Maria was welcomed home by the distant boom of cannon, a twenty-one-gun salute to vanity and stupidity.
It wasn’t for her—thank god. Since Prince João and the entire Portuguese court had fled from Napoleon to Rio de Janeiro a year earlier, twenty-one guns saluted every ship that entered port. It had been a noisy year. Maria was thankful to have spent most of it trekking through the mountains.
She rode to a break in the trees, ignoring for the moment the raised voices behind her. The lush, emerald forest flowed down the mountain right up to the white walls and rippling roofs of Rio. The bay was dotted with ships. A whale carcass stretched along the sand, and Maria thought she smelled a hint of sun-rotting blubber on the breeze. Parrots flew by squawking in complaint, probably about the cannon.
Home filled her senses, and a knot tightened in her gut with every cannon blast. She couldn’t say if it was longing or dread.
“Oi, Maria!” Isabel, her sister, rode up. “You could survey from under the canopy. It’s not quite hot as hell there.”
“Harder to spot an ambush under the trees.” She pulled a spyglass from her bag and scanned the trail ahead.
“We could relax in the shade then see what lies ahead. Washed out trail. Thieves lying in wait. Nossa Senhora, I’d welcome some excitement.”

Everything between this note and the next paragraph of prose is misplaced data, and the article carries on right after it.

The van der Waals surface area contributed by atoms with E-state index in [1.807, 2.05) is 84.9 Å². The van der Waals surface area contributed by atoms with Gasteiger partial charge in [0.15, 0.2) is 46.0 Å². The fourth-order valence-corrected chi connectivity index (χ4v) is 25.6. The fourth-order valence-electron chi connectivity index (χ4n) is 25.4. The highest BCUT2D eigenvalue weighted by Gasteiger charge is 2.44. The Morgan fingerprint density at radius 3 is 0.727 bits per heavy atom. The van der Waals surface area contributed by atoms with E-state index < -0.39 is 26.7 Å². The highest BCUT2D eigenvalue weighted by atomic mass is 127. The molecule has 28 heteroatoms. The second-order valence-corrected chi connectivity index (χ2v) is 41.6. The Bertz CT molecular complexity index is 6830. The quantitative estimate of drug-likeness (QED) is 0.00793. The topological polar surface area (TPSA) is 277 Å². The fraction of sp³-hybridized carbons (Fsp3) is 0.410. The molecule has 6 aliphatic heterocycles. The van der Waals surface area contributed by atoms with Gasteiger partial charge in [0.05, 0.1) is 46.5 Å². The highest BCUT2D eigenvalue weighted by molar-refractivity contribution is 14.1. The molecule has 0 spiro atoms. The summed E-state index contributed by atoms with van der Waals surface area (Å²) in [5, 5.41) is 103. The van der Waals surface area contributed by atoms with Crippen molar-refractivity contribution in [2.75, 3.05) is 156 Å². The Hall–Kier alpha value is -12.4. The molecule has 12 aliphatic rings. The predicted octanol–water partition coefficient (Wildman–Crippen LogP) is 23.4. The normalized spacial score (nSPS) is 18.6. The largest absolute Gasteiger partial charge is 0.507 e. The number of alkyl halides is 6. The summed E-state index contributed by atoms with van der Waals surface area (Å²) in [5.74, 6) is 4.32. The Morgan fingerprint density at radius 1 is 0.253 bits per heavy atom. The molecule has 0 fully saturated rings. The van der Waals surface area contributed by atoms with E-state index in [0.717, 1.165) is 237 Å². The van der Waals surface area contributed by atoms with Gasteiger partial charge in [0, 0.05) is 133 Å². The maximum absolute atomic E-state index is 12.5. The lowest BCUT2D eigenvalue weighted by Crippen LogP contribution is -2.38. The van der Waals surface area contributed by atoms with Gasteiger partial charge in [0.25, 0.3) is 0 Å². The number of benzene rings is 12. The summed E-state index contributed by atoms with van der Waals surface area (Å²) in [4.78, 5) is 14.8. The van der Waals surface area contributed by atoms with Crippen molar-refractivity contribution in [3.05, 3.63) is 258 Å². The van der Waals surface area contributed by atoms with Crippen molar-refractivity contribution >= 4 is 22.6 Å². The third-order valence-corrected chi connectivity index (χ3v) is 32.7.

“Even if an ambush costs us a few crates of gold?”
“Small price to pay for a good fight,” Isabel said. “The story I’d tell would earn back our losses in drinks. And who doesn’t love surprises?”
Maria grinned from behind the spyglass. “Me.”
“Then you might want to know that Zé is about to shoot Berto.”
She snapped the spy glass shut and shoved it in the saddlebag. After weeks in the forest, everyone’s supply of patience was low, but she wouldn’t tolerate murder this close to home, no matter how damn hot it was. Plus, as captain of the mule train, shooting people was her prerogative.
Maria spurred past the tethered mules with their faces buried in foliage to where her team surrounded Zé and Berto. Mateus, her partner and second-in-command, stood between the men trying to calm them, but the men’s shining faces and the shirts plastered to their backs told her they were beyond the reach of reason.
“I’m not apologizing to that thief!” Berto, the newest man, spit at Zé’s feet.
“You calling me a thief, boy?” Zé bellowed.
“A thief and a goddamn cheat. Maybe I’ll see if your wife cheats as much.”
Zé yanked his pistol free.
Her whip sliced open the back of Zé’s hand before he leveled the gun. The pistol dropped. Maria landed a second blow at Zé’s feet. He leapt back, and Mateus snatched up the pistol.
Maria rode to the edge of the circle, the men parting in front of her. “Berto, if you play cards with a man wearing his sleeves down in this heat, you deserve the loss. I wonder if you’d notice a jaguar gnawing on one of your mules.” She hung the whip over her shoulder but kept a grip on the handle. “Zé, you’ve been with the train eight years. Can you tell Berto who pays for the shot and powder loaded in your pistol?”
Zé dropped his eyes to the ground. “Dom Joaquim.”
“And who buys the supplies in his name?”
“You do, captain.”
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